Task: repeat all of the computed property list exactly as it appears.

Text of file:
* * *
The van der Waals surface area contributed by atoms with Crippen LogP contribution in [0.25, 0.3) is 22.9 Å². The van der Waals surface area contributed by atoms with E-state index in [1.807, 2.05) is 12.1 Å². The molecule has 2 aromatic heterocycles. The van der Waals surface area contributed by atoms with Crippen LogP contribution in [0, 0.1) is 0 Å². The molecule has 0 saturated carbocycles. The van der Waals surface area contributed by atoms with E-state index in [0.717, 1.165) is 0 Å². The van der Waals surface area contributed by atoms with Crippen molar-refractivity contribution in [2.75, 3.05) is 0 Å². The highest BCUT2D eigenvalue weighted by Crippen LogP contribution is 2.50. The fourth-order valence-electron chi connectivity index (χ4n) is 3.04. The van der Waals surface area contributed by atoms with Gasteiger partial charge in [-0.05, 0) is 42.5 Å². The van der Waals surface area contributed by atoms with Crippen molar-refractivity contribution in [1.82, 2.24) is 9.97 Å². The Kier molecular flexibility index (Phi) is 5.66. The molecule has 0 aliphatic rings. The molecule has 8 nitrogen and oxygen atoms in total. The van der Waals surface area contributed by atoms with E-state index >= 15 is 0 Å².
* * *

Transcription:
The van der Waals surface area contributed by atoms with Crippen LogP contribution in [0.25, 0.3) is 22.9 Å². The van der Waals surface area contributed by atoms with E-state index in [1.807, 2.05) is 12.1 Å². The molecule has 2 aromatic heterocycles. The van der Waals surface area contributed by atoms with Crippen LogP contribution in [0, 0.1) is 0 Å². The molecule has 0 saturated carbocycles. The van der Waals surface area contributed by atoms with E-state index in [0.717, 1.165) is 0 Å². The van der Waals surface area contributed by atoms with Crippen molar-refractivity contribution in [2.75, 3.05) is 0 Å². The highest BCUT2D eigenvalue weighted by Crippen LogP contribution is 2.50. The fourth-order valence-electron chi connectivity index (χ4n) is 3.04. The van der Waals surface area contributed by atoms with Gasteiger partial charge in [-0.05, 0) is 42.5 Å². The van der Waals surface area contributed by atoms with Crippen molar-refractivity contribution in [1.82, 2.24) is 9.97 Å². The Kier molecular flexibility index (Phi) is 5.66. The molecule has 0 aliphatic rings. The molecule has 8 nitrogen and oxygen atoms in total. The van der Waals surface area contributed by atoms with E-state index >= 15 is 0 Å².